Caribbean migration to Britain brought many new things—new music, new foods, new styles. It brought new ways of thinking too. This book explores the intellectual ideas that the West Indians brought with them to Britain. It shows that, for more than a century, West Indians living in Britain developed a dazzling intellectual critique of the codes of Imperial Britain. Chapters discuss the influence of, amongst others, C. L. R. James, Una Marson, George Lamming, Jean Rhys, Claude McKay and V. S. Naipaul. The contributors draw from many different disciplines to bring alive the thought and personalities of the figures they discuss, providing a picture of intellectual developments in Britain from which we can still learn much. The introduction argues that the recovery of this Caribbean past, on the home territory of Britain itself, reveals much about the prospects of multiracial Britain.
An Interview with Celso Amorim, Former Brazilian Foreign Minister
new US strategy for international
cooperation and multilateralism?
CA: Well, it is a difficult moment for international cooperation. It is possible
to argue that the liberalism of the old order was a veneer that permitted a form of capitalist
domination. But, regardless, many people benefited from this veneer. There were opportunities for
organisations like UNICEF and Save the Children. And for Brazil, too. When I was foreign
minister, I was able to establish triangular cooperation programmes with the US in Africa and in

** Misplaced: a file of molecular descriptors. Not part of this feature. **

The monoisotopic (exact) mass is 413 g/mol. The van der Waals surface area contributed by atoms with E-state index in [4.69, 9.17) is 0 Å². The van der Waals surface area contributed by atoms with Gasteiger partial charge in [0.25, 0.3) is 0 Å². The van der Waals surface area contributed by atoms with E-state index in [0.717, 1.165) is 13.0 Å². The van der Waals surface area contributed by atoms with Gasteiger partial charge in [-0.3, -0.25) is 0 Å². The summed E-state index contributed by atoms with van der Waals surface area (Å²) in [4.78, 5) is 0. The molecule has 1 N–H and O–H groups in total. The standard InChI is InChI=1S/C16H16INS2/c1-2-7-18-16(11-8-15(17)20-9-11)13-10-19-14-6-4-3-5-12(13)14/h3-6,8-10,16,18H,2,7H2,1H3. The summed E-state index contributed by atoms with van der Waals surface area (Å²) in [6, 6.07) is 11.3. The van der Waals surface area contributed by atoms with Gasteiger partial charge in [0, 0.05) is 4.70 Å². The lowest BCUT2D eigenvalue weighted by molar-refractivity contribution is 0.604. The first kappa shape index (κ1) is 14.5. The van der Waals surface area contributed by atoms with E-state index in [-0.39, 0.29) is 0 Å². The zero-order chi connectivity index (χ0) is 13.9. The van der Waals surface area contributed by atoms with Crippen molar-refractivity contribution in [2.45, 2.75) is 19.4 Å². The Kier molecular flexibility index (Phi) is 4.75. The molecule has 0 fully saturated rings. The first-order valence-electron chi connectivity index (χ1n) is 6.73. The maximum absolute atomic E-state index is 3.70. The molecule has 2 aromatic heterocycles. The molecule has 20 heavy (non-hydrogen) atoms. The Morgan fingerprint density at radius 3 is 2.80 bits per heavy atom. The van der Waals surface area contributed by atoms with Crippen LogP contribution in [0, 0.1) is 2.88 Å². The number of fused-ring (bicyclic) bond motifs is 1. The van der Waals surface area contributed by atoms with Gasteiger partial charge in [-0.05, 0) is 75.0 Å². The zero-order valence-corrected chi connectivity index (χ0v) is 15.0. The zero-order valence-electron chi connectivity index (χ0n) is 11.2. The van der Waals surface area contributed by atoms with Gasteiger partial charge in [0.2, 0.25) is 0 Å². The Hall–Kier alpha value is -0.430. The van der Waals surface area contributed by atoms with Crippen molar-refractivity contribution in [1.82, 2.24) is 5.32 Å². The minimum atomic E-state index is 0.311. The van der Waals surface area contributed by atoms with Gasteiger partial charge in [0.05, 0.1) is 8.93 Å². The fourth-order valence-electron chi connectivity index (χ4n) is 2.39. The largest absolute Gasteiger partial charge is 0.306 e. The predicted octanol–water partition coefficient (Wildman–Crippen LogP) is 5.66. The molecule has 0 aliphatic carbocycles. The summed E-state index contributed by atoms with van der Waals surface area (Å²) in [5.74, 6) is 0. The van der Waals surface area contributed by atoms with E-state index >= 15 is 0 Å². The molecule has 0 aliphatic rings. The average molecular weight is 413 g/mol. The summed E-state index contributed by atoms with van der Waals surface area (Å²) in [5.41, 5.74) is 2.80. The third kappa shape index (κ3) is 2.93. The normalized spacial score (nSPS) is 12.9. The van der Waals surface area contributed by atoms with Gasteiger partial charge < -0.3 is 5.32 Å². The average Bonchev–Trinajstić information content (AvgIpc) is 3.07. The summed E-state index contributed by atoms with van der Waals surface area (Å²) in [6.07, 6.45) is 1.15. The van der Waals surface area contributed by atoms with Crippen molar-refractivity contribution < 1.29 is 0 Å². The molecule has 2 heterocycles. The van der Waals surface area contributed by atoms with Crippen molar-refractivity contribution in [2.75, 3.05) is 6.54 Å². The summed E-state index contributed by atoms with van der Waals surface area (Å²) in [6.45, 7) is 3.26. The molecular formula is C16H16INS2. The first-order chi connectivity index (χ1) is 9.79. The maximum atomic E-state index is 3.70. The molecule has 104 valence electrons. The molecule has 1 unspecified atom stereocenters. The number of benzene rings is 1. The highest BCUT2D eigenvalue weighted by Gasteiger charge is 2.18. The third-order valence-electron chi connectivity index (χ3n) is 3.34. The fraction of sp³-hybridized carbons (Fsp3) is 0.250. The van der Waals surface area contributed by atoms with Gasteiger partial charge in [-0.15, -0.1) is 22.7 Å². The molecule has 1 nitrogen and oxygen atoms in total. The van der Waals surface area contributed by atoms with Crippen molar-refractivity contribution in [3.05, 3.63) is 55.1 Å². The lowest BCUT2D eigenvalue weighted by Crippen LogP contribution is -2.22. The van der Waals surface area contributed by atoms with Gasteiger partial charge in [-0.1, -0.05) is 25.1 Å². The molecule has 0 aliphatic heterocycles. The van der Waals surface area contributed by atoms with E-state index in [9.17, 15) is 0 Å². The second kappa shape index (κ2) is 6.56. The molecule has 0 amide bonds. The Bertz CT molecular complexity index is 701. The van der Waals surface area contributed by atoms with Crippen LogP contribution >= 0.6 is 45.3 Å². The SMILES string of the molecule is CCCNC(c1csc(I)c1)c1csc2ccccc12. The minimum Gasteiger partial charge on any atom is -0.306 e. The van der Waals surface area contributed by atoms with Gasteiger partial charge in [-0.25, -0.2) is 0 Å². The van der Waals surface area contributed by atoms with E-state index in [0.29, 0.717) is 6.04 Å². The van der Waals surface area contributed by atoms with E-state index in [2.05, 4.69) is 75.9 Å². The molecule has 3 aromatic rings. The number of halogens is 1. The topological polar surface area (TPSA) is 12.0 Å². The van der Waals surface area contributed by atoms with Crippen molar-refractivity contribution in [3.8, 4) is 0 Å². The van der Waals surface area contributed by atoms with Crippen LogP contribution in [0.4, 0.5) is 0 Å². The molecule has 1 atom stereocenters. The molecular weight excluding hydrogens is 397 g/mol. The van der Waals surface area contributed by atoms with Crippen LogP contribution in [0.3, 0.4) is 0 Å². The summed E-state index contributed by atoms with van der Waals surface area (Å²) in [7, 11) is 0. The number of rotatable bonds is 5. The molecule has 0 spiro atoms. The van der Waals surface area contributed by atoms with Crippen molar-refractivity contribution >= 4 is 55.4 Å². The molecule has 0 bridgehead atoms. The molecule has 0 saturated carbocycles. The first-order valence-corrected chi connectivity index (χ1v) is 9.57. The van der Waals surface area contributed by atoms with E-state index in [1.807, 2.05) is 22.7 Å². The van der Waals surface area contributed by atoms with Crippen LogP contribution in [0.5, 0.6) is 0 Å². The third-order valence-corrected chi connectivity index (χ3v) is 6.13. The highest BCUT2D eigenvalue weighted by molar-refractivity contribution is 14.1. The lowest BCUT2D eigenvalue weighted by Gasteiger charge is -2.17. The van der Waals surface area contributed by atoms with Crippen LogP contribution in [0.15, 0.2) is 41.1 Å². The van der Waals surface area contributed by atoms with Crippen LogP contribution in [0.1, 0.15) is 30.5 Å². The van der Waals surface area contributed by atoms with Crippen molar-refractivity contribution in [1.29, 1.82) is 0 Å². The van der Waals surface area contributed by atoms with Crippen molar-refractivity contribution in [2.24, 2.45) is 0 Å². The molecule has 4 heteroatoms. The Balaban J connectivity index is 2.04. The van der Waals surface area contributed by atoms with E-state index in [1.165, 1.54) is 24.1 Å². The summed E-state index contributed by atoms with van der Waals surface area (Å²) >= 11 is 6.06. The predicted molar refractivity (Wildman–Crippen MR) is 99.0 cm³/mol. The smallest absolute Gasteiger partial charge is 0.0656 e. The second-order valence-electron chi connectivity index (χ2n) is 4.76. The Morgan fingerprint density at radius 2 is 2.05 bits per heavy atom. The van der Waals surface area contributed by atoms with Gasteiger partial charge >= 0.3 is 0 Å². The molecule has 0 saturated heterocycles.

the Caribbean. In my
The Law and Politics of Responding to Attacks against Aid Workers
Julia Brooks and Rob Grace
/Pacific region, Europe and the Americas/Caribbean.
Interviewees were primarily field-based humanitarian actors who have served in senior- or mid-level management or operational roles in humanitarian response. The gender breakdown of the interviewee pool is 78 male, 40 female. The interviewee pool consists largely of international staff – indeed, only eight interviewees were national staff – a limitation, given that national staff constitute the vast majority of the humanitarian workforce and since they are also disproportionately affected by security incidents. Nevertheless
Why Building Back Better Means More than Structural Safety
affected number from the EM-DAT database includes injured and homeless
Although the overall figures provide a persuasive argument for questioning the dominance of structural safety as the central focus of post-disaster reconstruction, closer examination suggests that a contextual nuance is needed. The figures show that rebuilding houses that are strong and safe in an earthquake-prone region is more important than storm-proof housing in the Philippines or the Caribbean. This should come as no surprise: earthquakes happen without warning and with catastrophic
E. ( 2015 ),
South–South Educational Migration, Humanitarianism and Development: Views from
the Caribbean, North Africa and the Middle East
( Oxford :
E. ( 2016a ),
‘ Repressentations of Displacement in the Middle
East ’, Public Culture ,
28 : 3 , 457 – 73 , doi:
E. ( 2016b ),
‘ Refugee–Refugee Relations in Contexts of Overlapping
Displacement ’, International